Basilica Cistern reopens after five years

Basilica Cistern reopens after five years

Basilica Cistern reopens after five years

The Basilica Cistern, located close to the Hagia Sophia in Istanbul’s historic Sultanahmet area, has been reopened to visitors after the completion of restoration works.

After it was determined that the Basilica Cistern could get seriously damaged in a possible earthquake, a strengthening project was prepared, and restoration works were initiated within its scope by the Istanbul Metropolitan Municipality.

The historic building will be open every day of the week between 9 a.m and 5 p.m.

The Basilica Cistern, one of the magnificent ancient structures in Istanbul, is located southwest of Hagia Sofia. Constructed for the Byzantium Emperor Justinianus I (527-565), this big underground water reservoir was opened to the public in 1987 by the Istanbul Metropolitan Municipality.

The cistern is 140 meters long and 70 meters wide and covers a rectangular area as a giant building. Accessible with its 52-step staircase, the cistern shelters 336 columns, each of which is 9-meter-high.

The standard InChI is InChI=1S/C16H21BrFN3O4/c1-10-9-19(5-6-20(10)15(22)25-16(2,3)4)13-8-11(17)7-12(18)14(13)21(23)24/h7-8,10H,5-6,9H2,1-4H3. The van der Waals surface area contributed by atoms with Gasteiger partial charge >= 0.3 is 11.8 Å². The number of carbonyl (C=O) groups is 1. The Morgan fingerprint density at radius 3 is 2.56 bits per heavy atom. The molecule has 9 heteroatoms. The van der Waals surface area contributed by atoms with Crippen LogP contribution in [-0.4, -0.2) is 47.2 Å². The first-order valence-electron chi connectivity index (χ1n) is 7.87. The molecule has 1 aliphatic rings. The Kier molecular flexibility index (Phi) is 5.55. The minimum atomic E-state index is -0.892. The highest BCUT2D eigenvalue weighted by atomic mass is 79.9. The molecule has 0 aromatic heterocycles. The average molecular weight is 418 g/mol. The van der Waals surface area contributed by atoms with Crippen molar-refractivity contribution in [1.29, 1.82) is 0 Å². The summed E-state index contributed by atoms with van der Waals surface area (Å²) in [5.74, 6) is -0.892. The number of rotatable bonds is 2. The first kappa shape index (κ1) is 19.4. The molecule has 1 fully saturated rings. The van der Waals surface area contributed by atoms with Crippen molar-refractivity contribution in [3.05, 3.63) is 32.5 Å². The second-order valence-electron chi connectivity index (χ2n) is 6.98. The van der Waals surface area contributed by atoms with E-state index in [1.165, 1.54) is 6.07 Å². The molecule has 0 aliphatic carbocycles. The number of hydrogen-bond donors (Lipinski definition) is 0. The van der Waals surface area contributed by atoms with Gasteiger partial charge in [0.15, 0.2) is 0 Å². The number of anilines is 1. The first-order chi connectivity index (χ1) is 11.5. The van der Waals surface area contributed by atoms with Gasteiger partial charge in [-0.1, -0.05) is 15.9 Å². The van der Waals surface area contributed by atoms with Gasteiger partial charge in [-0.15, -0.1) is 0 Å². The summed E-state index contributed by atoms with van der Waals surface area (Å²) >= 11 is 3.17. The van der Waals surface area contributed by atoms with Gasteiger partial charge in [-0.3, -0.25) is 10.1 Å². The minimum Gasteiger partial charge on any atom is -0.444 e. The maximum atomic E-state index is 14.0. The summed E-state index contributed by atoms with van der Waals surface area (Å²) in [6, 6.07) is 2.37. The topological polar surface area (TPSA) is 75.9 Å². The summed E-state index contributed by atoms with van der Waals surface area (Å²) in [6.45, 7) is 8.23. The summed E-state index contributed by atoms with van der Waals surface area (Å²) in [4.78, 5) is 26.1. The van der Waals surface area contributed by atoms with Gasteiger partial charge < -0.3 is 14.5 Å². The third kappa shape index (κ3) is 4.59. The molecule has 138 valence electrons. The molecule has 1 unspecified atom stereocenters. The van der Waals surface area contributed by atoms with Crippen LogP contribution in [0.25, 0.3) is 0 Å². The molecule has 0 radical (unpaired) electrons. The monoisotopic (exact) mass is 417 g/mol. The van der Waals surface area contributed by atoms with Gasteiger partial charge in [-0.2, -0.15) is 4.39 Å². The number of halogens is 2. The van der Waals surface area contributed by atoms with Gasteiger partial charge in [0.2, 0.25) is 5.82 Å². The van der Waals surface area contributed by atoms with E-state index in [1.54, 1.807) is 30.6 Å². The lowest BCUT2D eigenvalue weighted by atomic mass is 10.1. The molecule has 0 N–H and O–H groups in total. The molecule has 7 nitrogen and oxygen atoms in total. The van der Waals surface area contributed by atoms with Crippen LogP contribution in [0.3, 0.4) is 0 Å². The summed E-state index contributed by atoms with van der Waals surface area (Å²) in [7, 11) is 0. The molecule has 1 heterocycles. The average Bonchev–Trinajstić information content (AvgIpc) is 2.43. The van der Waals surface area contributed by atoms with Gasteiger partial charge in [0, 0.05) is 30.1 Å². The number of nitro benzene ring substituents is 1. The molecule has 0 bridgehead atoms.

Two heads of Medusa, a female monster of the underworld in Greek Mythology, are used as bases for two columns on the left side of the cistern. Dating back to the early fourth century, it is still unknown from where they were removed and brought from.

Covering a 9,800-square-meter area in total, the cistern, historically used to serve the water needs of Istanbul locals during the Byzantine and Ottoman eras, has a water storage capacity of around 100,000 tons.

Meanwhile, during the archaeological excavations in and around the Million Stone, located right next to the Basilica Cistern and is considered the zero point of the world, the remains of buildings that are believed to be a neighborhood in the Ottoman Empire and walls from the Byzantine era came to light on July 11.